MA (Master of Arts)
Date of Award
Committee Chair or Co-Chairs
Stephen G. Fritz
Henry J. Antkiewicz, John M. Rankin
The historiography of women in Nazi Germany attests to the various roles of women in the Third Reich. Although politically invisible, women were deeply involved in the Nazi regime, whether they supported the Party or not. During Nazi racial schemes, men formed and executed Nazi racial programs, but women participated in Nazi racism as students, nurses, and violent perpetrators. Early studies of German women during World War II focused on the lack of Nazi mobilization of women into the wartime labor force, but many women already held positions in the labor force before the war. Nazi mistreatment of lower-class working women and the violence against their own people, as well as Allied terror bombing and mass rape, proved the Nazis inept at protecting German women. The historiography of women in Nazi Germany is complex and controversial but proves the importance of women in the male dominated regime.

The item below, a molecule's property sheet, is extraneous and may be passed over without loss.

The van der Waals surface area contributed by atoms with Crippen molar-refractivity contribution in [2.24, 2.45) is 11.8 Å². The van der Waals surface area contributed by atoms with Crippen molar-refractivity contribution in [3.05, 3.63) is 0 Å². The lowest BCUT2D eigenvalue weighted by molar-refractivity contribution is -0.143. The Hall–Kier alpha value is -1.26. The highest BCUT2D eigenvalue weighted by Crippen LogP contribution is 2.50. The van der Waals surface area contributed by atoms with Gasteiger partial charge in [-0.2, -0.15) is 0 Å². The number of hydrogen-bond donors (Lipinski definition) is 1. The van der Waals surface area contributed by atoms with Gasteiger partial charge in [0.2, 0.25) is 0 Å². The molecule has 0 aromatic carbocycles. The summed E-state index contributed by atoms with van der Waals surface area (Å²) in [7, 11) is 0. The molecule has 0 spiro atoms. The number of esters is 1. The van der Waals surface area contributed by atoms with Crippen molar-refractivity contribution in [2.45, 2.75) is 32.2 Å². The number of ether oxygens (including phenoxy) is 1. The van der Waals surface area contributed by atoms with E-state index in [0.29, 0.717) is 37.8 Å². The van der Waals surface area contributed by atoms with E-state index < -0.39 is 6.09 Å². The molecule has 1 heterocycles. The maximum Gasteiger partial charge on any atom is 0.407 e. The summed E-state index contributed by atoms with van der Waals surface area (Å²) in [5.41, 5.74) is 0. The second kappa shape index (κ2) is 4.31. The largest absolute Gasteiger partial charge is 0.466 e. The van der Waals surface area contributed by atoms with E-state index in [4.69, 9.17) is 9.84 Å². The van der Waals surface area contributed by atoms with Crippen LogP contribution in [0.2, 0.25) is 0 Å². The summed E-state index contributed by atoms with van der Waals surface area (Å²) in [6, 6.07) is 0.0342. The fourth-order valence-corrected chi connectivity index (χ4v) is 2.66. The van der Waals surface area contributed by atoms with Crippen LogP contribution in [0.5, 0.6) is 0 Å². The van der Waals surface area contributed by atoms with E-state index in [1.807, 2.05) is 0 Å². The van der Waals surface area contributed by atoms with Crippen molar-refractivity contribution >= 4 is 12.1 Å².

Thesis - Open Access
Nelson, Cortney, "“Our Weapon is the Wooden Spoon:” Motherhood, Racism, and War: The Diverse Roles of Women in Nazi Germany" (2014). Electronic Theses and Dissertations. Paper 2448. http://dc.etsu.edu/etd/2448
Copyright by the authors.